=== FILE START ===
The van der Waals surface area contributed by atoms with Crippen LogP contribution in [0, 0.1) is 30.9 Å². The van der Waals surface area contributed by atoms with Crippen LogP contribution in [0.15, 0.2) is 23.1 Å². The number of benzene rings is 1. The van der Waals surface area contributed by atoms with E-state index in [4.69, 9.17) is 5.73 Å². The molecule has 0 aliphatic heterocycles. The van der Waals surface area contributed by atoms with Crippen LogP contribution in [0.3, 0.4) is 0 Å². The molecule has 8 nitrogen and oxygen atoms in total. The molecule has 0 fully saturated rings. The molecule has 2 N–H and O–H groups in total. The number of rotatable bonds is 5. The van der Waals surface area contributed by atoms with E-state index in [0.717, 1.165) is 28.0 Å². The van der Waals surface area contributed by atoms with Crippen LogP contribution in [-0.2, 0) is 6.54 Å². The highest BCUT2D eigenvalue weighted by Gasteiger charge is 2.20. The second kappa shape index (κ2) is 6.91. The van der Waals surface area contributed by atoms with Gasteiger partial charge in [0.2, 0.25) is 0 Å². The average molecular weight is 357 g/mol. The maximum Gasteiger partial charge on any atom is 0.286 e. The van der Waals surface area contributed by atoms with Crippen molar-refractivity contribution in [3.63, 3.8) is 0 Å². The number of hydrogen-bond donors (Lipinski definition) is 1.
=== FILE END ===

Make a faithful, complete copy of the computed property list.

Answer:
The van der Waals surface area contributed by atoms with Crippen LogP contribution in [0, 0.1) is 30.9 Å². The van der Waals surface area contributed by atoms with Crippen LogP contribution in [0.15, 0.2) is 23.1 Å². The number of benzene rings is 1. The van der Waals surface area contributed by atoms with E-state index in [4.69, 9.17) is 5.73 Å². The molecule has 0 aliphatic heterocycles. The van der Waals surface area contributed by atoms with Crippen LogP contribution in [0.3, 0.4) is 0 Å². The molecule has 8 nitrogen and oxygen atoms in total. The molecule has 0 fully saturated rings. The molecule has 2 N–H and O–H groups in total. The number of rotatable bonds is 5. The van der Waals surface area contributed by atoms with E-state index in [0.717, 1.165) is 28.0 Å². The van der Waals surface area contributed by atoms with Crippen LogP contribution in [-0.2, 0) is 6.54 Å². The highest BCUT2D eigenvalue weighted by Gasteiger charge is 2.20. The second kappa shape index (κ2) is 6.91. The van der Waals surface area contributed by atoms with Gasteiger partial charge in [0.2, 0.25) is 0 Å². The average molecular weight is 357 g/mol. The maximum Gasteiger partial charge on any atom is 0.286 e. The van der Waals surface area contributed by atoms with Crippen molar-refractivity contribution in [3.63, 3.8) is 0 Å². The number of hydrogen-bond donors (Lipinski definition) is 1.